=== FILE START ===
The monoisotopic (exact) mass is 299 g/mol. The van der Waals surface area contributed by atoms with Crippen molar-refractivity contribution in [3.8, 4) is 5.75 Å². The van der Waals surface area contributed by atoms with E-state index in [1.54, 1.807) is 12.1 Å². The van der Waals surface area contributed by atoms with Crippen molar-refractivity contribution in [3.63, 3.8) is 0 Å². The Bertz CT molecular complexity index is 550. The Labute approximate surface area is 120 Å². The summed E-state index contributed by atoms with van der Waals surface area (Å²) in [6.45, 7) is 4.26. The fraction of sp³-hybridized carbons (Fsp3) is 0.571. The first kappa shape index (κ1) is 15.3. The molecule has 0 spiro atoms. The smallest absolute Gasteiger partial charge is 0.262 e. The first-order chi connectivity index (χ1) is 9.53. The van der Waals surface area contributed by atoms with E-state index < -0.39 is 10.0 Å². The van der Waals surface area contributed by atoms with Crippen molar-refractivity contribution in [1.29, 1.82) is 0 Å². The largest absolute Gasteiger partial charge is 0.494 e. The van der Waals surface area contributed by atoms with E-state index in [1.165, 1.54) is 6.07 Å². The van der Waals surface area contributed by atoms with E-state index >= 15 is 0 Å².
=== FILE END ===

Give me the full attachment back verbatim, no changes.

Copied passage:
The monoisotopic (exact) mass is 299 g/mol. The van der Waals surface area contributed by atoms with Crippen molar-refractivity contribution in [3.8, 4) is 5.75 Å². The van der Waals surface area contributed by atoms with E-state index in [1.54, 1.807) is 12.1 Å². The van der Waals surface area contributed by atoms with Crippen molar-refractivity contribution in [3.63, 3.8) is 0 Å². The Bertz CT molecular complexity index is 550. The Labute approximate surface area is 120 Å². The summed E-state index contributed by atoms with van der Waals surface area (Å²) in [6.45, 7) is 4.26. The fraction of sp³-hybridized carbons (Fsp3) is 0.571. The first kappa shape index (κ1) is 15.3. The molecule has 0 spiro atoms. The smallest absolute Gasteiger partial charge is 0.262 e. The first-order chi connectivity index (χ1) is 9.53. The van der Waals surface area contributed by atoms with E-state index < -0.39 is 10.0 Å². The van der Waals surface area contributed by atoms with Crippen molar-refractivity contribution in [1.29, 1.82) is 0 Å². The largest absolute Gasteiger partial charge is 0.494 e. The van der Waals surface area contributed by atoms with E-state index in [1.165, 1.54) is 6.07 Å². The van der Waals surface area contributed by atoms with E-state index >= 15 is 0 Å².